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To further the goal of improving patient safety and quality in health care, three institutions — the Goldfarb School of Nursing at Barnes-Jewish College, St. Louis College of Pharmacy and Washington University School of Medicine — have created the Center for Interprofessional Education (CIPE) at Washington University Medical Center.MORE

A new study shows that the number of infant deaths and injuries attributed to crib bumpers has spiked significantly in recent years, prompting the researchers to call for a nationwide ban on the bedding accessory. The findings indicate that in the majority of incidents studied, crib bumpers were the sole cause of harm, rebutting beliefs that other items also in the cribs caused the deaths and injuries.


Researchers at the School of Medicine have received a five-year, $6.5 million grant to study the physiological underpinnings of developmental disabilities in children and to use the findings to search for novel ways to improve such children's lives. The grant renews funding for the university’s Intellectual and Developmental Disabilities Research Center (IDDRC), which is directed by John N. Constantino, MD (left) and Bradley L. Schlaggar, MD, PhD.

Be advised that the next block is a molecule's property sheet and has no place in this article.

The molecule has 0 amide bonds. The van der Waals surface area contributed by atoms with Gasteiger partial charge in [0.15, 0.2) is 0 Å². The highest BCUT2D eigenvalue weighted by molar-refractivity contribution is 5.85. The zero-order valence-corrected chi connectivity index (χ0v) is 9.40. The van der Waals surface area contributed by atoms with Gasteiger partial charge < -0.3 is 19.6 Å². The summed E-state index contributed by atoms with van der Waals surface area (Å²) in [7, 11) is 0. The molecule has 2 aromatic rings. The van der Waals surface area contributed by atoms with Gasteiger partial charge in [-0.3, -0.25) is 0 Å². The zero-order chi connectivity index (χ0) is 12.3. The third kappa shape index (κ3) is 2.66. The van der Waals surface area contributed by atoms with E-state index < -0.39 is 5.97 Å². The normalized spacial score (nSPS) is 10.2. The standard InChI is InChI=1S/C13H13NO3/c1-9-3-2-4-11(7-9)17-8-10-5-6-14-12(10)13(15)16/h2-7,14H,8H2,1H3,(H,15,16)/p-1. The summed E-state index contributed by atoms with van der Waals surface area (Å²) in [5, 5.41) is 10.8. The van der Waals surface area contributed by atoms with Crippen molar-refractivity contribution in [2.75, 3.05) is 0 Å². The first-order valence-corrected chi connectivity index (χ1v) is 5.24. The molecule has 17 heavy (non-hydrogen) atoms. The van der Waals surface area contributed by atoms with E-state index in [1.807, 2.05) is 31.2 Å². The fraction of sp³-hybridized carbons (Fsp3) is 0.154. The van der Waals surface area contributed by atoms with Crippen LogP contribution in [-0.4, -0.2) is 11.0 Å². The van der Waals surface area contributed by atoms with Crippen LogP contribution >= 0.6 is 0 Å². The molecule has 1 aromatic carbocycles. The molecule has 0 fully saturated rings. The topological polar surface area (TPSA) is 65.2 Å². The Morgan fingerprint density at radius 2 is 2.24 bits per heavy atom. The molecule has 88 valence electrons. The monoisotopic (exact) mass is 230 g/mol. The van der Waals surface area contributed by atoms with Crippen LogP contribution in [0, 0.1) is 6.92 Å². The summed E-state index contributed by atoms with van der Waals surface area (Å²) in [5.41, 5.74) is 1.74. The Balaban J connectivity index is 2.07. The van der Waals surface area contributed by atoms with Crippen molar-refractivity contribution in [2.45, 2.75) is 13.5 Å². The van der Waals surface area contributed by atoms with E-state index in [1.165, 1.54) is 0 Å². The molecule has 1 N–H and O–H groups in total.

A personalized method for testing the effectiveness of drugs that treat multiple myeloma may predict quickly and more accurately the best treatments for individual patients with the bone marrow cancer. The process, developed by scientists at Washington University School of Medicine​ in St. Louis, also may aid patients with leukemia or lymphoma.MORE

In trauma patients experiencing severe bleeding, researchers at Washington University School of Medicine in St. Louis will evaluate a drug already approved to minimize blood loss in people suffering from hemophilia — a genetic clotting disorder — or heavy menstrual periods.


In children whose colds tend to progress and lead to severe wheezing and difficulty breathing — such that they are given oral corticosteroids as rescue therapy — researchers have shown that giving a common antibiotic at the first sign of symptoms can reduce the risk of the episode developing into a severe lower respiratory tract illness.


Scientists have shown how a parasitic worm infection common in the developing world increases susceptibility to tuberculosis. The study demonstrated that treating the parasite reduces lung damage seen in mice that also are infected with tuberculosis, thereby eliminating the vulnerability to tuberculosis (TB) that the parasite is known to cause.

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